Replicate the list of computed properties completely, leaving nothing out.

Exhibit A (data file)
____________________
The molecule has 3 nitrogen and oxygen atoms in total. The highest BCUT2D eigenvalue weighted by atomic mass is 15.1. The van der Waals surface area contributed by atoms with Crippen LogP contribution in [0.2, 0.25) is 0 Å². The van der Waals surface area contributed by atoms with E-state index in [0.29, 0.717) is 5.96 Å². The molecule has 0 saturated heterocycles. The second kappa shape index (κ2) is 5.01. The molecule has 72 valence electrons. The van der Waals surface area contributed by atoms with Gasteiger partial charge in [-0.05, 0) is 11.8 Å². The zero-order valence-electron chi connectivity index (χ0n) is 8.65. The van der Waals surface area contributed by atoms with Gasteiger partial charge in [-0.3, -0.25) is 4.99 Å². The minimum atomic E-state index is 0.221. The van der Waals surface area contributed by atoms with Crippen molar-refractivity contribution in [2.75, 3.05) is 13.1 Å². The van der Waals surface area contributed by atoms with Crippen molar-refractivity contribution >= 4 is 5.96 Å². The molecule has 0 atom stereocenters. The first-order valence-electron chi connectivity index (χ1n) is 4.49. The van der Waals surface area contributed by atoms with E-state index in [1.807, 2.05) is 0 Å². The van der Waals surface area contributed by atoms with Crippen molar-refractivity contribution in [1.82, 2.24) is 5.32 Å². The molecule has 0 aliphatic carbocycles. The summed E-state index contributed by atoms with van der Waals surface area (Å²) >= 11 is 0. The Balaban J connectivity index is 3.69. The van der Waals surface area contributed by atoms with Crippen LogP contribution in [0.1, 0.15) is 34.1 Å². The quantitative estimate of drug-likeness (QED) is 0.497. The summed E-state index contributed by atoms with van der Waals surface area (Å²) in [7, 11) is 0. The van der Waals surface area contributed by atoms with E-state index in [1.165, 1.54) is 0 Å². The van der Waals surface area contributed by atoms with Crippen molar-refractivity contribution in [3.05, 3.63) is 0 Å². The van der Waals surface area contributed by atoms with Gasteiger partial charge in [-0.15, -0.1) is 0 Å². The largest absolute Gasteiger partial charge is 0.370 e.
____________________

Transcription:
The molecule has 3 nitrogen and oxygen atoms in total. The highest BCUT2D eigenvalue weighted by atomic mass is 15.1. The van der Waals surface area contributed by atoms with Crippen LogP contribution in [0.2, 0.25) is 0 Å². The van der Waals surface area contributed by atoms with E-state index in [0.29, 0.717) is 5.96 Å². The molecule has 0 saturated heterocycles. The second kappa shape index (κ2) is 5.01. The molecule has 72 valence electrons. The van der Waals surface area contributed by atoms with Gasteiger partial charge in [-0.05, 0) is 11.8 Å². The zero-order valence-electron chi connectivity index (χ0n) is 8.65. The van der Waals surface area contributed by atoms with Gasteiger partial charge in [-0.3, -0.25) is 4.99 Å². The minimum atomic E-state index is 0.221. The van der Waals surface area contributed by atoms with Crippen molar-refractivity contribution in [2.75, 3.05) is 13.1 Å². The van der Waals surface area contributed by atoms with Crippen molar-refractivity contribution >= 4 is 5.96 Å². The molecule has 0 atom stereocenters. The first-order valence-electron chi connectivity index (χ1n) is 4.49. The van der Waals surface area contributed by atoms with E-state index in [1.807, 2.05) is 0 Å². The van der Waals surface area contributed by atoms with Crippen molar-refractivity contribution in [1.82, 2.24) is 5.32 Å². The molecule has 0 aliphatic carbocycles. The summed E-state index contributed by atoms with van der Waals surface area (Å²) >= 11 is 0. The Balaban J connectivity index is 3.69. The van der Waals surface area contributed by atoms with Crippen LogP contribution in [0.1, 0.15) is 34.1 Å². The quantitative estimate of drug-likeness (QED) is 0.497. The summed E-state index contributed by atoms with van der Waals surface area (Å²) in [7, 11) is 0. The van der Waals surface area contributed by atoms with E-state index in [1.165, 1.54) is 0 Å². The van der Waals surface area contributed by atoms with Crippen molar-refractivity contribution in [3.05, 3.63) is 0 Å². The van der Waals surface area contributed by atoms with Gasteiger partial charge in [-0.15, -0.1) is 0 Å². The largest absolute Gasteiger partial charge is 0.370 e.